A team of researchers from AfriChild concluded quantitative data collection in the ongoing Evaluation Fund supported impact study to examine whether a ChildFund project to empower communities to end violence against children in northern Uganda had a lasting effect and is sustainable after the project closed.
The research team collected data in Kitgum and Pader districts. In Kitgum, the research team interviewed 370 children and 243 caregivers. In Pader, the team interviewed 368 caregivers and 249 children.
Between 2017 and 2020, ChildFund International implemented the ‘Empowering Communities to Protect Children (ECPC)’ project in Kitgum district. The aim was to protect children against VAC.
In this project, ChildFund International undertook specific interventions such as training child protection stakeholders, empowering children as change agents in the communities and schools, and effecting legislation to prevent and respond to violence against children.
The goal of the three-year “empowering communities to protect children” intervention was to promote violence-free communities by addressing the protection needs of 3,000 children in 2 sub-counties, Matidi and Lagoro, in Kitgum District, Northern Uganda.
The project utilized a community-based approach to preventing violence against children, promoting increased investment in the child protection sector and access to improved child protection services.
Following the closure of the project, AfriChild is assessing the different aspects of this childhood violence prevention program.
The data will inform the AfriChild research team on the prevailing conditions about violence against children in northern Uganda.
The study findings from the ChildFund project will also inform policymakers and program actors on effective and sustainable strategies for addressing VAC in communities that have experienced armed conflict.
The second phase of data collection examined the existing situation in terms of impact and sustainability of the ‘Empowering Communities to Protect Children (ECPC)’ project model that ChildFund International implemented in Kitgum District between 2017 and 2020 on prevention of VAC.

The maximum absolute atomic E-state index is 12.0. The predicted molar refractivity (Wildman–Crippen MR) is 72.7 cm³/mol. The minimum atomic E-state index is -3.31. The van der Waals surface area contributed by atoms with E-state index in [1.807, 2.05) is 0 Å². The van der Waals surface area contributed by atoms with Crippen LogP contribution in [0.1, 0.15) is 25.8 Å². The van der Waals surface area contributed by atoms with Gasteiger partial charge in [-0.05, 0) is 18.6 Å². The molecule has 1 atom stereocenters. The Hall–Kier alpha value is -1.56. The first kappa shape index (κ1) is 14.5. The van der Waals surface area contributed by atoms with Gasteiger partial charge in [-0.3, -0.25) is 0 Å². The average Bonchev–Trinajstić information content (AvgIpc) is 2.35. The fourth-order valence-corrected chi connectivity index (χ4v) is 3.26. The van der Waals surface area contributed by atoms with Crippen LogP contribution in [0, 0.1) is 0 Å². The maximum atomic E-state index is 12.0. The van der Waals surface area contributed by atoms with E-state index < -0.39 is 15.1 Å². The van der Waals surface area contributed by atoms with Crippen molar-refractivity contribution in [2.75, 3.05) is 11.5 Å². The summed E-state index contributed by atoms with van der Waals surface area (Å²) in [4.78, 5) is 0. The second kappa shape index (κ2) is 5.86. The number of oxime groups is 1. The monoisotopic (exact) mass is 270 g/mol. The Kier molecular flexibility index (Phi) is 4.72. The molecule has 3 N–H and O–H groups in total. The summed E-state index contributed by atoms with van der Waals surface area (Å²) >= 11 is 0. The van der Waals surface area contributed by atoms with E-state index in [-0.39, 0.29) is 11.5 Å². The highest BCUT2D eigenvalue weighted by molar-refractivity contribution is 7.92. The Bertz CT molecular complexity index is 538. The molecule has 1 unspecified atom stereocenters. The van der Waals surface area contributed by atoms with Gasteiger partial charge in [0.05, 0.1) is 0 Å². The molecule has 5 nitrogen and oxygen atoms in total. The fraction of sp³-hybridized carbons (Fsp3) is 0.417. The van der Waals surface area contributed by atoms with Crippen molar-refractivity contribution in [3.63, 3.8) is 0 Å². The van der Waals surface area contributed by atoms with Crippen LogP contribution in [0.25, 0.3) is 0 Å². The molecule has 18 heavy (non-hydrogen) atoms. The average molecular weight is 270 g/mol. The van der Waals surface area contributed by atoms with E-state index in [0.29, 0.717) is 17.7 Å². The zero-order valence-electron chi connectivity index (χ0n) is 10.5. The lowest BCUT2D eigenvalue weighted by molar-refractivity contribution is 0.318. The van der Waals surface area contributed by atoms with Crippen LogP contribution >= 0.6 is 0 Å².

This Second Phase followed the initial one that the team had in October 2020 as a baseline for the assessment.
Timothy Opobo, executive director AfriChild says this one-and-a-half-year project in partnership with ChildFund International Uganda is progressing smoothly with AfriChild continuously demonstrating the strengthened capacity to implement complex child-focused research studies such as this quasi-experimental evaluation of a community-based child protection intervention.
“Two phases of data collection for this study have been conducted in Kitgum and Pader Districts. A follow-up qualitative phase is pending Covid-19 restrictions adjustment. An elaborate research uptake strategy was developed through additional training from the funder (The Evaluation Fund for Prevention of Violence against Children),” Opobo adds.
To support research uptake, a reference group comprising of officials from the Ministry of Gender, Education, and Health, Uganda Police Forces, Uganda Bureau of Statistics, Child Fund International, National Children’s Authority, and the National Child Protection Working Group was constituted and held meetings to participate in the research process.
Does training Child Protection stakeholders result into functional community-based Child Protection systems for prevention of violence against children?
Does equipping child protection structures with knowledge, skills, financial and material resources on case management improve access to child protection services?
Does legislation and dissemination of relevant child protection laws lead to improved implementation and enforcement for prevention of violence against children?
Does equipping children with knowledge and skills in child protection, make them indispensable change agents for addressing violence against children?
What evidence exists to show that the project interventions to prevent violence against children at family and community level in post-conflict setting will be sustainable?
What are the critical enablers of project success, and what should be avoided for future similar interventions in and out of post-conflict settings?